Professional athletes, notwithstanding, where the stratosphere is regularly pierced by the elites, for a very brief time in the “sun” of their careers, our hospital administrators are not vying for a five or ten-year stint; they are going to be there for decades if they choose. Of course, their argument, like that of the universities, will be that “we are to compete with the best in the world, and these stipends are in line with the value placed on similar positions in the U.S., the UK and the EU.”

However, is it just possible that the whole western world has lost sight of the limits of its capacity to withstand the pressures inflicted on the have-not’s with such inflation? How much of the costs of our social, judicial, health care and education systems are derived from the despair among the “nothings” while the “somebodies” drink their champagne at their cocktail parties? How can those at the top of this income scale sleep at night, given the inordinate bulge in their salary cheques, knowing that their secretaries, and their porters and their patients are wondering why budgets are being cut, and ordinary people are being asked to sacrifice in doing more work with fewer resources and less pay? Where is the provincial monitoring and control system for this profligacy? Or is that an idiotic question, given that provincial auditors are appointees of the very governments who agree to pay these sums?

And if we treat ordinary people in such a contemptuous manner, how can we be expected to treat the planet with respect, and with honour and with dignity? If the people in the executive suites, in the public sector, are so far removed from the incomes and the daily concerns of ordinary people, there is little if any hope that they will demonstrate an urgency for declining social, economic, and climatic conditions of the rest of the people. Certainly the people in the executive suites in the for-profit corporations, with similar stipends, could hardly be expected to incarnate an empathy for either their factory-floor workers, or the planet itself.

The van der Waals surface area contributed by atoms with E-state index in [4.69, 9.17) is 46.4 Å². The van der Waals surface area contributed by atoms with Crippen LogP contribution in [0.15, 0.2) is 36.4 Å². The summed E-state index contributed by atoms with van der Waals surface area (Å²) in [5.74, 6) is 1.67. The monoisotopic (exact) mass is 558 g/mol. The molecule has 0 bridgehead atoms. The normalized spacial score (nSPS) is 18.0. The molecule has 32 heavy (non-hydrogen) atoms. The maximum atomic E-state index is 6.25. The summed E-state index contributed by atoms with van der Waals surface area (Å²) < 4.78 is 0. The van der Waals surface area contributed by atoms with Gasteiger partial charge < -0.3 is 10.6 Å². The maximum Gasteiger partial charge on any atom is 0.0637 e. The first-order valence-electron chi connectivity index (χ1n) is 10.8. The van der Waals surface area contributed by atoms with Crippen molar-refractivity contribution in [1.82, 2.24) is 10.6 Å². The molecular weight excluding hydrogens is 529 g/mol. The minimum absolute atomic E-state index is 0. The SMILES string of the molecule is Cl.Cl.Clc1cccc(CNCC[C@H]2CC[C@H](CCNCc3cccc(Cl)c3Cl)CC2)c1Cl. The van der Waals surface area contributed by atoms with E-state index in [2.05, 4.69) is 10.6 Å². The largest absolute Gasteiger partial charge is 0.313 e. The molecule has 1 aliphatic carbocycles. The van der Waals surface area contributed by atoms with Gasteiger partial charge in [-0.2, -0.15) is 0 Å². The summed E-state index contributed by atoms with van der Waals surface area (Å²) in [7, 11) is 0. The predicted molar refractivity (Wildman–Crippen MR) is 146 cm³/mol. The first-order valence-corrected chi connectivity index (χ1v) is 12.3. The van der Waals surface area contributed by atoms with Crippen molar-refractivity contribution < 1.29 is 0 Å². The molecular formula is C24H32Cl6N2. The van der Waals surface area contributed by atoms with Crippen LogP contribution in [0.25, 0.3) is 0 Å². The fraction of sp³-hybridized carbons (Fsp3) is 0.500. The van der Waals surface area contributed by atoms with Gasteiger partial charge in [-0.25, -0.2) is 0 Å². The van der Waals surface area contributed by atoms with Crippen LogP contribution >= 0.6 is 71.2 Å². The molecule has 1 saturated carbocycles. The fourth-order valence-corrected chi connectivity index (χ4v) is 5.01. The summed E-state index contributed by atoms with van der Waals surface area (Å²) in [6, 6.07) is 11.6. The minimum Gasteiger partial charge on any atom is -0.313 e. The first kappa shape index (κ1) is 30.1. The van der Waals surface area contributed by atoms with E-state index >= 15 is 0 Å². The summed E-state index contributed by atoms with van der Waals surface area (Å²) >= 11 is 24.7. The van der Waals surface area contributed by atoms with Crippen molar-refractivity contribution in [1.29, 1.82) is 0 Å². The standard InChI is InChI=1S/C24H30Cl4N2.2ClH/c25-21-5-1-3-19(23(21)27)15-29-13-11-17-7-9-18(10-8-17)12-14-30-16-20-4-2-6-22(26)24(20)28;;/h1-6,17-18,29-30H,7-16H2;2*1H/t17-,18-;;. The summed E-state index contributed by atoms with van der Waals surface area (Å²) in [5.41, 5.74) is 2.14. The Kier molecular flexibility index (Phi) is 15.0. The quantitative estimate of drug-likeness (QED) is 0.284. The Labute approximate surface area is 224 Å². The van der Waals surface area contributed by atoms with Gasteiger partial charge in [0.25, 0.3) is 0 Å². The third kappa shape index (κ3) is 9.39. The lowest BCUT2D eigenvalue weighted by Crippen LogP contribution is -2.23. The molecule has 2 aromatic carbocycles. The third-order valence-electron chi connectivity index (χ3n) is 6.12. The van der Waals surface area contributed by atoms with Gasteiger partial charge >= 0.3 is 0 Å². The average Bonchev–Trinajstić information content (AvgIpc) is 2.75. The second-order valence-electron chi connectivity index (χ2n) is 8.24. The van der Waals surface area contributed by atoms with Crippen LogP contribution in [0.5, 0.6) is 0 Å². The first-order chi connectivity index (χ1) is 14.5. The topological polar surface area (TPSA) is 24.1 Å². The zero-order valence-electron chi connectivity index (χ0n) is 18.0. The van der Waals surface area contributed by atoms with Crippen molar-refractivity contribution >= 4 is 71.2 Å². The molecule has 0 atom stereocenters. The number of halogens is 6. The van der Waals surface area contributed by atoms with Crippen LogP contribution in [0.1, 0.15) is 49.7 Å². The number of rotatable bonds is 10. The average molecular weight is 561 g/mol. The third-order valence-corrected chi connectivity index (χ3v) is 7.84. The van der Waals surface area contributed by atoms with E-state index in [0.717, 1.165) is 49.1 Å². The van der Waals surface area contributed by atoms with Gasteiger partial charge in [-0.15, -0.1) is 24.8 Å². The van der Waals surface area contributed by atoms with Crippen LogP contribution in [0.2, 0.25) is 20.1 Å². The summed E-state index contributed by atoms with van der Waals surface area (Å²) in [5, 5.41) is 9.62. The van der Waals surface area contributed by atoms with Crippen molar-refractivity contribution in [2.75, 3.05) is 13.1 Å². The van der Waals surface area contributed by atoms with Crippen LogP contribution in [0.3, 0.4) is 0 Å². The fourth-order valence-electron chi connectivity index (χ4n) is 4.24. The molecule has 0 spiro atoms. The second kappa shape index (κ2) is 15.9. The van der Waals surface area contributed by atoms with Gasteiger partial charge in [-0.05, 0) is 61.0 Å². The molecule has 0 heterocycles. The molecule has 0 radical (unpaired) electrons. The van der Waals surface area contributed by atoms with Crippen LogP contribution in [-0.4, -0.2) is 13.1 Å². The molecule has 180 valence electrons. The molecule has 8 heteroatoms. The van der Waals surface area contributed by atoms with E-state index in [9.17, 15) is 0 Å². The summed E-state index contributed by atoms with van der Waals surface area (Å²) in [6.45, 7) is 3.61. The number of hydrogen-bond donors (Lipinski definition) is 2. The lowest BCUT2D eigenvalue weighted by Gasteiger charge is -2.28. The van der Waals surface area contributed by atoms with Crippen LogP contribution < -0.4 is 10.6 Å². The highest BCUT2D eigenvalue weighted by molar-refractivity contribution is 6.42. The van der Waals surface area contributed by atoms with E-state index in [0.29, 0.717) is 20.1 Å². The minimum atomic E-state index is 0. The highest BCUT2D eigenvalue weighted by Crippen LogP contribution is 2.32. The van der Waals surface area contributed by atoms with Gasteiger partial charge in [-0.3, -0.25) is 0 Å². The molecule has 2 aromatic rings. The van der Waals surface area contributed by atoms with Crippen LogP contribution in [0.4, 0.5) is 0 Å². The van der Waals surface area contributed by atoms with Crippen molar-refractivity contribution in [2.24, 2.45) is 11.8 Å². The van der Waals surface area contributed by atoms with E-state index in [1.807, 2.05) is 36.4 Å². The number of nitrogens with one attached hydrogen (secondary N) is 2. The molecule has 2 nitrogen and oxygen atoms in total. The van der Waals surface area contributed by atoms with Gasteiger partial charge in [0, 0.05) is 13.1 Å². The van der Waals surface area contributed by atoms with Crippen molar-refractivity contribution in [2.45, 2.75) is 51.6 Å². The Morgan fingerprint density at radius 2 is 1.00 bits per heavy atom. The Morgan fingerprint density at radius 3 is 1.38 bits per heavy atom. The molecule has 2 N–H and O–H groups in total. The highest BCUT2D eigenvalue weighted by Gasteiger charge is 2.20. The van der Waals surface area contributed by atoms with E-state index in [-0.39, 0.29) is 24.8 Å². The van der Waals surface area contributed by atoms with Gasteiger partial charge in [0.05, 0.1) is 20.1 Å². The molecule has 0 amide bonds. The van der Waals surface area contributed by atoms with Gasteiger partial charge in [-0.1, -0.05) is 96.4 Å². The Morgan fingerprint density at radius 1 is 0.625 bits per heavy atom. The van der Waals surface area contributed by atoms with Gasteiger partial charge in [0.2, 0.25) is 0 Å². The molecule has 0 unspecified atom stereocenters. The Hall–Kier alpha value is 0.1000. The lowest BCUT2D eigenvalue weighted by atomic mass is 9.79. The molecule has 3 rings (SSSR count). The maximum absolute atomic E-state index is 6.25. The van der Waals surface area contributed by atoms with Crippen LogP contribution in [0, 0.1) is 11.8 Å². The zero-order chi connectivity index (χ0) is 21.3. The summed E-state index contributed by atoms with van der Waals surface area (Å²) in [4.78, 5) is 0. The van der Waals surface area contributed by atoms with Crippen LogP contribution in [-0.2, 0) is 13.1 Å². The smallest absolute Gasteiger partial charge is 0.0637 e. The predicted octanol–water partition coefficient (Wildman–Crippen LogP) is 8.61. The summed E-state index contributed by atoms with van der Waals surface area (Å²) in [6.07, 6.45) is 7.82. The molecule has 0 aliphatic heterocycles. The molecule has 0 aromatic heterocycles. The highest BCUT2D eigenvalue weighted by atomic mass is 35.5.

And it is the level of insouciance incorporated into the figures in the Sunshine list that keep the decision-makers, the thought-leaders and the movers and shakers from taking anything but their own careers seriously.

And for the rest of us to be expected to go along to get along with such profligacy,
(history suggests our compliance is assured!) is a sin of omission almost as serious as the original cheque writing and budget assignments that made this inequality feasible.

The ire and derision in this piece is directed not only at the recipients of these bloated sums; it is also directed to the enablers, those political co-dependents who take pride in their largesse, (of course it is not their money, but rather it is money gathered from public taxation), and their hob-knobbing with the latest class of elites they have generated. And all of the arguments about attracting the brightest and the best is now not only out of control, but also knows no geographic boundaries. Perhaps, just perhaps Canadian provincial governments could re-think their need and obsession with competing on the global markets. For example, law school fees that compete with those at Harvard (using the obsequious and specious argument that we have to attract from the same talent pool as does Harvard) ignores the economic realities of the capacity of Canadian students to shoulder excessive academic loans. It also appears to reject the notion that, among Canadian legal scholars are many who would work in our law schools for far less, if the student fees were to be trimmed to permit access to more students from indigenous and less affluent families.

OR: Is the race to the “top” in terms of reputation, and the salary that accompanies a misguided perception of value (as measured only by the market) now the idol worshipped in Canadian university board rooms? One has to wonder, and speculate, how someone like Northrop Frye, a world-renowned scholar, would regard the stratospheric salaries among his former colleagues. I am confident that he and many others Canadians like him would (and likely did) work for much less, adjusted for the current inflation rates.

Perhaps a few doctoral students, in fields like education, politics, history and culture could propose a doctoral thesis that compares the history of academic and professional civil service incomes around the world, with a view to monitoring both their relative income and the significance and creativity of their contribution to their professions.

The take-over by the “business” mentality has implications not only for business and for those who engage in business. The triumph of the dollar, as the primary or perhaps exclusive measure of “value and worthy” in all professions is another significant and negative spin-off of this Americanization/corporatization/profit-driven obsession in our culture.

Would it be too much to ask for a resurrection of the consciences of our professional, academic, political and thought leaders and their enablers?